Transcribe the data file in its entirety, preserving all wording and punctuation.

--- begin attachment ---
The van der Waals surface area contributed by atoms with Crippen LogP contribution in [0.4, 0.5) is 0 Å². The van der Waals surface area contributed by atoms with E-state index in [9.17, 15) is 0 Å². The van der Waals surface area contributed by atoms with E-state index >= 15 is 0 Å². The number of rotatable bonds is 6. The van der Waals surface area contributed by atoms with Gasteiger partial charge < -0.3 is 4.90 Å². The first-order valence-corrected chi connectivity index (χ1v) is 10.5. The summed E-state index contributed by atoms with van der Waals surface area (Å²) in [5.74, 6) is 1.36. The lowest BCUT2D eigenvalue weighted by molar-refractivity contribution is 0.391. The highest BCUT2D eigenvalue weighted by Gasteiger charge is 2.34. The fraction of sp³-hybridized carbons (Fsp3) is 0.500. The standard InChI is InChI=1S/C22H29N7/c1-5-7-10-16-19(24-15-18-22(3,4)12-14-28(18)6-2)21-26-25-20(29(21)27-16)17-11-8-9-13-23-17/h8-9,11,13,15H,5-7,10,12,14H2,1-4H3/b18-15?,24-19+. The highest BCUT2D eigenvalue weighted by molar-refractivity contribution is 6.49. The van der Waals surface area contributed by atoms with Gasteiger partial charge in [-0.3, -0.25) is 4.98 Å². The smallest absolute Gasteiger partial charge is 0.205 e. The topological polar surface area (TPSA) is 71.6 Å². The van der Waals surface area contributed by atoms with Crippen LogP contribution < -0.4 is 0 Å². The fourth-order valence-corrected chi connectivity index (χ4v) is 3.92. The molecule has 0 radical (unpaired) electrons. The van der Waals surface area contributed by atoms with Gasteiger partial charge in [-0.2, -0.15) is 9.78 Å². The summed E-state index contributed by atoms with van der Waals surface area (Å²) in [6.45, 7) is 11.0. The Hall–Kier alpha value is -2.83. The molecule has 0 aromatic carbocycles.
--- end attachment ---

The van der Waals surface area contributed by atoms with Crippen LogP contribution in [0.4, 0.5) is 0 Å². The van der Waals surface area contributed by atoms with E-state index in [9.17, 15) is 0 Å². The van der Waals surface area contributed by atoms with E-state index >= 15 is 0 Å². The number of rotatable bonds is 6. The van der Waals surface area contributed by atoms with Gasteiger partial charge < -0.3 is 4.90 Å². The first-order valence-corrected chi connectivity index (χ1v) is 10.5. The summed E-state index contributed by atoms with van der Waals surface area (Å²) in [5.74, 6) is 1.36. The lowest BCUT2D eigenvalue weighted by molar-refractivity contribution is 0.391. The highest BCUT2D eigenvalue weighted by Gasteiger charge is 2.34. The fraction of sp³-hybridized carbons (Fsp3) is 0.500. The standard InChI is InChI=1S/C22H29N7/c1-5-7-10-16-19(24-15-18-22(3,4)12-14-28(18)6-2)21-26-25-20(29(21)27-16)17-11-8-9-13-23-17/h8-9,11,13,15H,5-7,10,12,14H2,1-4H3/b18-15?,24-19+. The highest BCUT2D eigenvalue weighted by molar-refractivity contribution is 6.49. The van der Waals surface area contributed by atoms with Gasteiger partial charge in [-0.3, -0.25) is 4.98 Å². The smallest absolute Gasteiger partial charge is 0.205 e. The topological polar surface area (TPSA) is 71.6 Å². The van der Waals surface area contributed by atoms with Crippen LogP contribution < -0.4 is 0 Å². The fourth-order valence-corrected chi connectivity index (χ4v) is 3.92. The molecule has 0 radical (unpaired) electrons. The van der Waals surface area contributed by atoms with Gasteiger partial charge in [-0.2, -0.15) is 9.78 Å². The summed E-state index contributed by atoms with van der Waals surface area (Å²) in [6.45, 7) is 11.0. The Hall–Kier alpha value is -2.83. The molecule has 0 aromatic carbocycles.